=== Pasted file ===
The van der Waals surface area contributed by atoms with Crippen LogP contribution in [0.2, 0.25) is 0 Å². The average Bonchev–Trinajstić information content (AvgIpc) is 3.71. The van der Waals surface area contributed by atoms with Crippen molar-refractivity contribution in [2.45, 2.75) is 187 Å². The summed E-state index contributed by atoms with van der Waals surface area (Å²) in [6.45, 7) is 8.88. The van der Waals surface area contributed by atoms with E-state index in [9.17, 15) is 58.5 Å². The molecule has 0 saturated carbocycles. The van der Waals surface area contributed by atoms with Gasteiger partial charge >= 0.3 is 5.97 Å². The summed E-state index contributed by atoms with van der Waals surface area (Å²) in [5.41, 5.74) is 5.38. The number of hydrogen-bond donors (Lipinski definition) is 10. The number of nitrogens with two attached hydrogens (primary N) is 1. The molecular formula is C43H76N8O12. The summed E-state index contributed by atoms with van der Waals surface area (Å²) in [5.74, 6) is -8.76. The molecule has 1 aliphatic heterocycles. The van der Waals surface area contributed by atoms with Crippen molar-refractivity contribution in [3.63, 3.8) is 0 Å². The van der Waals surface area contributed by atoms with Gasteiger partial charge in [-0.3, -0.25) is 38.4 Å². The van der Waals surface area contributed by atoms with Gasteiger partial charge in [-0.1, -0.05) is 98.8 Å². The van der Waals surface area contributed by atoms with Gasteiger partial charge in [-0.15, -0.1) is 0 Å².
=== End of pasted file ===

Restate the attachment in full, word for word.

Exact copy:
The van der Waals surface area contributed by atoms with Crippen LogP contribution in [0.2, 0.25) is 0 Å². The average Bonchev–Trinajstić information content (AvgIpc) is 3.71. The van der Waals surface area contributed by atoms with Crippen molar-refractivity contribution in [2.45, 2.75) is 187 Å². The summed E-state index contributed by atoms with van der Waals surface area (Å²) in [6.45, 7) is 8.88. The van der Waals surface area contributed by atoms with E-state index in [9.17, 15) is 58.5 Å². The molecule has 0 saturated carbocycles. The van der Waals surface area contributed by atoms with Gasteiger partial charge >= 0.3 is 5.97 Å². The summed E-state index contributed by atoms with van der Waals surface area (Å²) in [5.41, 5.74) is 5.38. The number of hydrogen-bond donors (Lipinski definition) is 10. The number of nitrogens with two attached hydrogens (primary N) is 1. The molecular formula is C43H76N8O12. The summed E-state index contributed by atoms with van der Waals surface area (Å²) in [5.74, 6) is -8.76. The molecule has 1 aliphatic heterocycles. The van der Waals surface area contributed by atoms with Crippen molar-refractivity contribution in [3.63, 3.8) is 0 Å². The van der Waals surface area contributed by atoms with Gasteiger partial charge in [-0.3, -0.25) is 38.4 Å². The van der Waals surface area contributed by atoms with Gasteiger partial charge in [-0.1, -0.05) is 98.8 Å². The van der Waals surface area contributed by atoms with Gasteiger partial charge in [-0.15, -0.1) is 0 Å².